For those keeping score, the government has tinkered with the FBAR filing requirements and deadlines at least seven times in the last three years, each time for different categories of FBAR filers, and each time instituting a different filing deadline. A quick review: Prior to 2008, the FBAR filing requirements were only described thoroughly in the instructions to the FBAR form itself. As a result, many persons obligated to file FBARs simply did not know of this obscure requirement. In 2008, the IRS announced that it intended to enforce the FBAR fling requirement more vigorously. However, given the obscure and ambiguous “signature authority” and “commingled fund” definitions in the FBAR instructions, filers remained confused even after the IRS publicized more vigorous enforcement. Recognizing the ambiguity, the IRS began issuing notices that eliminated or suspended the filing requirements for certain filers for various amounts of time. See Notice 2009-62, Notice 2010-23. These notices targeted limited categories of filers, but separately, as part of OVDI, the IRS announced that all filers who failed to file earlier FBARs could file without penalty, provided that they owed no income tax. Then, the IRS pushed back that deadline after Hurricane Irene. (more…)
When Bygones Aren’t Bygones: Exploring Tax Solutions for U.S. Persons with Undeclared Canadian Retirement Plans and AccountsFebruary 24, 2012
Many Canadians migrate south each year and become U.S. residents or citizens. Along with the cold weather, they may also leave behind local retirement account, such as a Canadian registered retirement savings plan (“RRSP”) or a Canadian registered retirement income fund (“RRIF”). Preserving this Canadian nest egg is generally a good thing. Indeed, it is hard to find fault with financial planning for the golden years. This egg could turn a little rotten, though, if the person fails to appreciate the relevant U.S. tax obligations. Unfortunately, due to the disparate treatment of these Canadian retirement plans by the IRS and the Canadian Revenue Agency, coupled with the obscurity of various international tax requirements, many of our neighbors from the north lack the necessary appreciation. In other words, they are under the common, yet mistaken, belief that bygones are bygones, at least when it comes to their retirement plans back home. The potential consequences of this unawareness or misunderstanding include back taxes, penalties, and interest of such magnitude that many new arrivals may curse their decision to relocate to the land of the free and the home of the brave.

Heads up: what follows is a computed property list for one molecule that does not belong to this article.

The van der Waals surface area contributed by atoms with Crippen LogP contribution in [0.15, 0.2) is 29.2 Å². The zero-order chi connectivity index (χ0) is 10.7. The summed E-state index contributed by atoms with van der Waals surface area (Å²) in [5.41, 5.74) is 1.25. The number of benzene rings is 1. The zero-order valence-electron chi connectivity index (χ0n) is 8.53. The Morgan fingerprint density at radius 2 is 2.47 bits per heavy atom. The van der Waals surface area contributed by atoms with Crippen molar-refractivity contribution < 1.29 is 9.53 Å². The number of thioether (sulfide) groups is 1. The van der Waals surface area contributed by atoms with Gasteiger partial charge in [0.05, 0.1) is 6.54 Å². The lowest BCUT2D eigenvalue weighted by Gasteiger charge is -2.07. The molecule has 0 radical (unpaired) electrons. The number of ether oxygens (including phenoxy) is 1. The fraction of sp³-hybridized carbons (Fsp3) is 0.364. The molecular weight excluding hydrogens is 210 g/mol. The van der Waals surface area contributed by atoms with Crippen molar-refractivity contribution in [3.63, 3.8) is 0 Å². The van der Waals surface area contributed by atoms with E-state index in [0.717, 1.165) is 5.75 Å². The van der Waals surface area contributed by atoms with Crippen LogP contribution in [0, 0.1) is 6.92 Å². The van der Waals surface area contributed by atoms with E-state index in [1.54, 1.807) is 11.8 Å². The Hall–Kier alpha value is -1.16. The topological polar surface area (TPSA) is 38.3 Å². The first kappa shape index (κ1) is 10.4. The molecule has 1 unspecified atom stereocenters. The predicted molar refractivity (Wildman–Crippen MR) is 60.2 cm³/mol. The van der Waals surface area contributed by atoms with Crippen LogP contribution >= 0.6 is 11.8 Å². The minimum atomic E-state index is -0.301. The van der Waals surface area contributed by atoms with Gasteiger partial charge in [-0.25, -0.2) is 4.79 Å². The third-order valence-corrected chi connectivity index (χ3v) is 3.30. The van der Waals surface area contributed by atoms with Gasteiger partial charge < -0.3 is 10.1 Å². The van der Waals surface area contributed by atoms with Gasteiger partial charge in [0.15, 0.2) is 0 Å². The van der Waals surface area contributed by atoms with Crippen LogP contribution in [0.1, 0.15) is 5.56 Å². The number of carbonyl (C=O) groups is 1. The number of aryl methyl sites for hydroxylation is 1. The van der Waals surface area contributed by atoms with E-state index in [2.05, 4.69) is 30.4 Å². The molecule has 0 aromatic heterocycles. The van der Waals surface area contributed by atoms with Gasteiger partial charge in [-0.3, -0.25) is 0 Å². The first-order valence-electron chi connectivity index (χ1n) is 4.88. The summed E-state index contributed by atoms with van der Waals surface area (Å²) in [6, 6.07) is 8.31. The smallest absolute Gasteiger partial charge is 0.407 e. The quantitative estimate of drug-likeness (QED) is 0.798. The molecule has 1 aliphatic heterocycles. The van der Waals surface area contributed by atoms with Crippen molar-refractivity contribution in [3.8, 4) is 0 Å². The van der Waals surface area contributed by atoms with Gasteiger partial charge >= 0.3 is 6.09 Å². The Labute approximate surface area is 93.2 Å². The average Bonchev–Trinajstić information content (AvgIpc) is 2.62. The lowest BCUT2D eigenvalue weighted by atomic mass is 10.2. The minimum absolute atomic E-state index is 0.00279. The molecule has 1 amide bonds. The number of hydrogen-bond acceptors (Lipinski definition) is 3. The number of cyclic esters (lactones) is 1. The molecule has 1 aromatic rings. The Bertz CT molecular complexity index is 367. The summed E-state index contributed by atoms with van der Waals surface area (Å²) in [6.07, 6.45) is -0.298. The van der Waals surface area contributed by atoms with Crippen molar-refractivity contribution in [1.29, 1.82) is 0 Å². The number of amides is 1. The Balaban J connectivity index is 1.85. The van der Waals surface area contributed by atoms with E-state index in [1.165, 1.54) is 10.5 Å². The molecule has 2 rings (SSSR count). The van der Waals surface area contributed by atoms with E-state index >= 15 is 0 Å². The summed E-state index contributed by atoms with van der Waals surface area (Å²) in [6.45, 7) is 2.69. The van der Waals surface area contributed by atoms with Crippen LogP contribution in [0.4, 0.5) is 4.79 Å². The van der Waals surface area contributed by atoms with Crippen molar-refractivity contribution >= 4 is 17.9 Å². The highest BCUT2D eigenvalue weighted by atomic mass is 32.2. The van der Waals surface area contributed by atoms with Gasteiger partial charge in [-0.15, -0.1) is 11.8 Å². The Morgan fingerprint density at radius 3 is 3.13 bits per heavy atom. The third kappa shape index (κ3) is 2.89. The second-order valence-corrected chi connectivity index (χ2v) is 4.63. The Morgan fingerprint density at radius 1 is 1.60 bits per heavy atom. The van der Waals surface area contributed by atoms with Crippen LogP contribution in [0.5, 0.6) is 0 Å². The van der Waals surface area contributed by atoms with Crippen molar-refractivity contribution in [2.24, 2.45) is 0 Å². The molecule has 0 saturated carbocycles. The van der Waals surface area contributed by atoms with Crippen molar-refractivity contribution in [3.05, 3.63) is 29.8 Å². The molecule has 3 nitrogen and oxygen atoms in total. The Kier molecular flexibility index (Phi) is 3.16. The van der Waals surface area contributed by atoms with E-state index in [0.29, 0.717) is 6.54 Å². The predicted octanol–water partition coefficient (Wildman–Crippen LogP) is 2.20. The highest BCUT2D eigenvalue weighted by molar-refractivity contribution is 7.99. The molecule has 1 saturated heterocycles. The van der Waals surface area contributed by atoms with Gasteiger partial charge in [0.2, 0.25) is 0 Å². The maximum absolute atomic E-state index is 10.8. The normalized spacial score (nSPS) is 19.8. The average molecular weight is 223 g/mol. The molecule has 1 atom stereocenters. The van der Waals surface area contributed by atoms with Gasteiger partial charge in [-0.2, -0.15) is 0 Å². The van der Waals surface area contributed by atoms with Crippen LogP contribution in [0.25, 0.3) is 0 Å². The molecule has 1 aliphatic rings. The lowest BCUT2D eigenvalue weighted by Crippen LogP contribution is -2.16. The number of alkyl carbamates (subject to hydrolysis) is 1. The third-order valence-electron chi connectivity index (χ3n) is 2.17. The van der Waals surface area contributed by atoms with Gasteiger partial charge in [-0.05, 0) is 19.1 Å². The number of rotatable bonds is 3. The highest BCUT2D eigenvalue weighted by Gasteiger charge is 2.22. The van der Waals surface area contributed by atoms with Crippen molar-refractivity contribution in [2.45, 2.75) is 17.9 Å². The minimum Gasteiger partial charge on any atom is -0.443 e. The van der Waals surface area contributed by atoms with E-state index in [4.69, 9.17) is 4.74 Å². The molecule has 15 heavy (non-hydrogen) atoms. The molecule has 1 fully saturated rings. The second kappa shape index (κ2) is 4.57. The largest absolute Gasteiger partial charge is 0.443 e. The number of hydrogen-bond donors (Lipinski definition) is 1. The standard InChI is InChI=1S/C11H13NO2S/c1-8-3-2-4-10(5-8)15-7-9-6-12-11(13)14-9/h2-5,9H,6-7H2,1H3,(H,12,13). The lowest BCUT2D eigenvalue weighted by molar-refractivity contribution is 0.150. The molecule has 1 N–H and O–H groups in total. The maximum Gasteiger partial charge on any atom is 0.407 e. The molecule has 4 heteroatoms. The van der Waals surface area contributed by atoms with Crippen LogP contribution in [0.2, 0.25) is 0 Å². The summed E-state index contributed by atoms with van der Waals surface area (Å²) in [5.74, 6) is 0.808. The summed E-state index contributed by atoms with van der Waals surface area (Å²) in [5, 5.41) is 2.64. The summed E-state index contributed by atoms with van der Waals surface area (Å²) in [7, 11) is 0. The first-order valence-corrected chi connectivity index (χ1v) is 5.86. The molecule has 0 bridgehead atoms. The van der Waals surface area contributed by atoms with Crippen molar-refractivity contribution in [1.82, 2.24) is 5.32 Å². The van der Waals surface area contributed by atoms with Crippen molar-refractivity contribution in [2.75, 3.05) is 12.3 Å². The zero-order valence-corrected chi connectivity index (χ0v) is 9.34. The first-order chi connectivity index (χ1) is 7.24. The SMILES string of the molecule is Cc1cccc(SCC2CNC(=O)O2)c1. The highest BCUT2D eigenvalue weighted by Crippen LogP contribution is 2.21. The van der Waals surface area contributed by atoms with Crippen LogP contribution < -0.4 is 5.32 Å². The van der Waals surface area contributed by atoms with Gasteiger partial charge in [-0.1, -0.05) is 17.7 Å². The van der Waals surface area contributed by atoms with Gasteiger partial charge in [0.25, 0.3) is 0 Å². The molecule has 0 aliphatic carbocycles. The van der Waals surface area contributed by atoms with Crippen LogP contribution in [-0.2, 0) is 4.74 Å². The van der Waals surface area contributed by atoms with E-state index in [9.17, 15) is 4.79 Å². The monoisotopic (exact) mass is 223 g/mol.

The good news is that it is not too late to avert the problem. The bad news is that trying to resolve the situation in an improper manner could trigger even greater troubles. The attached article, called “When Bygones Aren’t Bygones: Exploring Tax Solutions for U.S. Persons with Undeclared Canadian Retirement Plans and Accounts,” follows the evolving tax treatment of Canadian RRSPs and RRIFs, identifies the relevant U.S. tax requirements and the penalties for non-compliance, illustrates the problem by describing a typical scenario, and explores two major solutions, focusing on the pros and cons of each. The article was published in the International Tax Journal.
Following the release of Ann and Mitt Romney’s tax returns, the news media and political commentators of all stripes have – to paraphrase Arlo Guthrie – detected, neglected, selected, rejected, and inspected those returns for a variety of commercial and political purposes. As expected, the return shows substantial income, largely from passive investments.
One of the most interesting aspects of the Romneys’ returns – from a tax practitioner’s perspective – is the geographic location of a significant portion of their investments. As MSNBC reported:
His 2010 return shows a number of foreign investments, including funds in Ireland, Switzerland, Germany and Luxembourg. Most of Romney’s vast fortune is held in a blind trust that he doesn’t control. A portion is held in a retirement account.
Romney’s advisers acknowledged Tuesday that Romney and his wife, Ann, had a bank account in Switzerland as part of her trust. The account was worth $3 million and was held in the United Bank of Switzerland, said R. Bradford Malt, a Boston lawyer who makes investments for the Romneys and oversees their blind trust, which was set up to avoid any conflicts of interest in investments during his run for the presidency.
For tax practitioners, this excerpt poses the natural question: have the Romneys filed foreign bank account reports (“FBARs”), which have been the subject of much media attention in recent weeks? The answer might not be as straightforward as it would initially seem. (more…)
Fox Business invited me to appear yesterday on “After The Bell” with Liz Claman and David Asman to discuss (i) the IRS reopening the disclosure initiative for offshore bank accounts and (ii) the ongoing debate about whether Congress should implement a corporate repatriation holiday. A link to the video is below the fold. (more…)